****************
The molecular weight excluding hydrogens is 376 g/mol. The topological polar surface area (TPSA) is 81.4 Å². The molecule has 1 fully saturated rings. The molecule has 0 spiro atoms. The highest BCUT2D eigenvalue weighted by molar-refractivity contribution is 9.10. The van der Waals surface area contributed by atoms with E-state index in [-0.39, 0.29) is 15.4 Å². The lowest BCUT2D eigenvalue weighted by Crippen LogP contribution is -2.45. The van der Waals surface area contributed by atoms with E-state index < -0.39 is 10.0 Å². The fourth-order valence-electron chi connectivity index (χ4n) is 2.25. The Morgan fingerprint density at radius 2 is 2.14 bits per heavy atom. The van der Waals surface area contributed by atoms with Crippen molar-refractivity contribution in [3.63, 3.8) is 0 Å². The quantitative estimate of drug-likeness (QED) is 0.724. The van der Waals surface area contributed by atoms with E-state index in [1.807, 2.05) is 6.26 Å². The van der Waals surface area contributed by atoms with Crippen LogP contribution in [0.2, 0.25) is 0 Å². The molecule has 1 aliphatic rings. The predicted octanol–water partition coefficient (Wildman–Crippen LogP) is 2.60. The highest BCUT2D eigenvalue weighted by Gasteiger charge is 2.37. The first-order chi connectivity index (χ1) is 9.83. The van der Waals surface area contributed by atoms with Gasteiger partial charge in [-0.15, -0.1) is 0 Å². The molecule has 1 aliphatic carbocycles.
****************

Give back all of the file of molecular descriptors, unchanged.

The molecular weight excluding hydrogens is 376 g/mol. The topological polar surface area (TPSA) is 81.4 Å². The molecule has 1 fully saturated rings. The molecule has 0 spiro atoms. The highest BCUT2D eigenvalue weighted by molar-refractivity contribution is 9.10. The van der Waals surface area contributed by atoms with E-state index in [-0.39, 0.29) is 15.4 Å². The lowest BCUT2D eigenvalue weighted by Crippen LogP contribution is -2.45. The van der Waals surface area contributed by atoms with E-state index < -0.39 is 10.0 Å². The fourth-order valence-electron chi connectivity index (χ4n) is 2.25. The Morgan fingerprint density at radius 2 is 2.14 bits per heavy atom. The van der Waals surface area contributed by atoms with Crippen molar-refractivity contribution in [3.63, 3.8) is 0 Å². The quantitative estimate of drug-likeness (QED) is 0.724. The van der Waals surface area contributed by atoms with E-state index in [1.807, 2.05) is 6.26 Å². The van der Waals surface area contributed by atoms with Crippen LogP contribution in [0.2, 0.25) is 0 Å². The molecule has 1 aliphatic rings. The predicted octanol–water partition coefficient (Wildman–Crippen LogP) is 2.60. The highest BCUT2D eigenvalue weighted by Gasteiger charge is 2.37. The first-order chi connectivity index (χ1) is 9.83. The van der Waals surface area contributed by atoms with Gasteiger partial charge in [-0.15, -0.1) is 0 Å². The molecule has 1 aliphatic carbocycles.